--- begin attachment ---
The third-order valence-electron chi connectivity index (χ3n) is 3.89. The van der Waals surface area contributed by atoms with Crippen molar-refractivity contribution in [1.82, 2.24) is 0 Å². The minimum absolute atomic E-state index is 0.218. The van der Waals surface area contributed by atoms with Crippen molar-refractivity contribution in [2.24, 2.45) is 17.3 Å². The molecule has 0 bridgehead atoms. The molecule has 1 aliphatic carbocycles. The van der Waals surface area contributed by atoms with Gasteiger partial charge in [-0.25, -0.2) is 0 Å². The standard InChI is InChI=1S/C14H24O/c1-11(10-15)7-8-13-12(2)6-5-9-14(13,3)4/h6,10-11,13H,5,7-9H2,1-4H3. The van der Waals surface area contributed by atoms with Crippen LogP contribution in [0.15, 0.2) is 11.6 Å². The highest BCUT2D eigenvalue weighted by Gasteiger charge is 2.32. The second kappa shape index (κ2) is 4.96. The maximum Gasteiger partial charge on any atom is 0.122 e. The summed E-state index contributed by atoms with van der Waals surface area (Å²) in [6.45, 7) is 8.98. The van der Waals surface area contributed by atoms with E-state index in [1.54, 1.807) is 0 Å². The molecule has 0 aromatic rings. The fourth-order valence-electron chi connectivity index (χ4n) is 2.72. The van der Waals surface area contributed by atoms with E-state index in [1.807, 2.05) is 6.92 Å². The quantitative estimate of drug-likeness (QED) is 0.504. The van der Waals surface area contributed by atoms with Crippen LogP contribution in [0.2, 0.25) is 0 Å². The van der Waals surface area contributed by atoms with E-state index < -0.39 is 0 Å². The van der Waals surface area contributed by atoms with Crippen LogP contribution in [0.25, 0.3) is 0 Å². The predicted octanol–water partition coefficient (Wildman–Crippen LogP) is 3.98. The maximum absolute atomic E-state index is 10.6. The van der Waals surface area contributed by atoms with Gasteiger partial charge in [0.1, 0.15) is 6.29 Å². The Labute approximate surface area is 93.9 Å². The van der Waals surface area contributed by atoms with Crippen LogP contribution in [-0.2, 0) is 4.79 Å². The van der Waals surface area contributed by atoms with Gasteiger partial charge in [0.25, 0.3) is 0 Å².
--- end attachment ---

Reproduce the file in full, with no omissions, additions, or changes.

The third-order valence-electron chi connectivity index (χ3n) is 3.89. The van der Waals surface area contributed by atoms with Crippen molar-refractivity contribution in [1.82, 2.24) is 0 Å². The minimum absolute atomic E-state index is 0.218. The van der Waals surface area contributed by atoms with Crippen molar-refractivity contribution in [2.24, 2.45) is 17.3 Å². The molecule has 0 bridgehead atoms. The molecule has 1 aliphatic carbocycles. The van der Waals surface area contributed by atoms with Gasteiger partial charge in [-0.25, -0.2) is 0 Å². The standard InChI is InChI=1S/C14H24O/c1-11(10-15)7-8-13-12(2)6-5-9-14(13,3)4/h6,10-11,13H,5,7-9H2,1-4H3. The van der Waals surface area contributed by atoms with Crippen LogP contribution in [0.15, 0.2) is 11.6 Å². The highest BCUT2D eigenvalue weighted by Gasteiger charge is 2.32. The second kappa shape index (κ2) is 4.96. The maximum Gasteiger partial charge on any atom is 0.122 e. The summed E-state index contributed by atoms with van der Waals surface area (Å²) in [6.45, 7) is 8.98. The van der Waals surface area contributed by atoms with E-state index in [1.54, 1.807) is 0 Å². The molecule has 0 aromatic rings. The fourth-order valence-electron chi connectivity index (χ4n) is 2.72. The van der Waals surface area contributed by atoms with E-state index in [1.807, 2.05) is 6.92 Å². The quantitative estimate of drug-likeness (QED) is 0.504. The van der Waals surface area contributed by atoms with Crippen LogP contribution in [0.2, 0.25) is 0 Å². The van der Waals surface area contributed by atoms with E-state index < -0.39 is 0 Å². The van der Waals surface area contributed by atoms with Crippen LogP contribution in [0.25, 0.3) is 0 Å². The predicted octanol–water partition coefficient (Wildman–Crippen LogP) is 3.98. The maximum absolute atomic E-state index is 10.6. The van der Waals surface area contributed by atoms with Gasteiger partial charge in [0.1, 0.15) is 6.29 Å². The Labute approximate surface area is 93.9 Å². The van der Waals surface area contributed by atoms with Crippen LogP contribution in [-0.2, 0) is 4.79 Å². The van der Waals surface area contributed by atoms with Gasteiger partial charge in [0.25, 0.3) is 0 Å².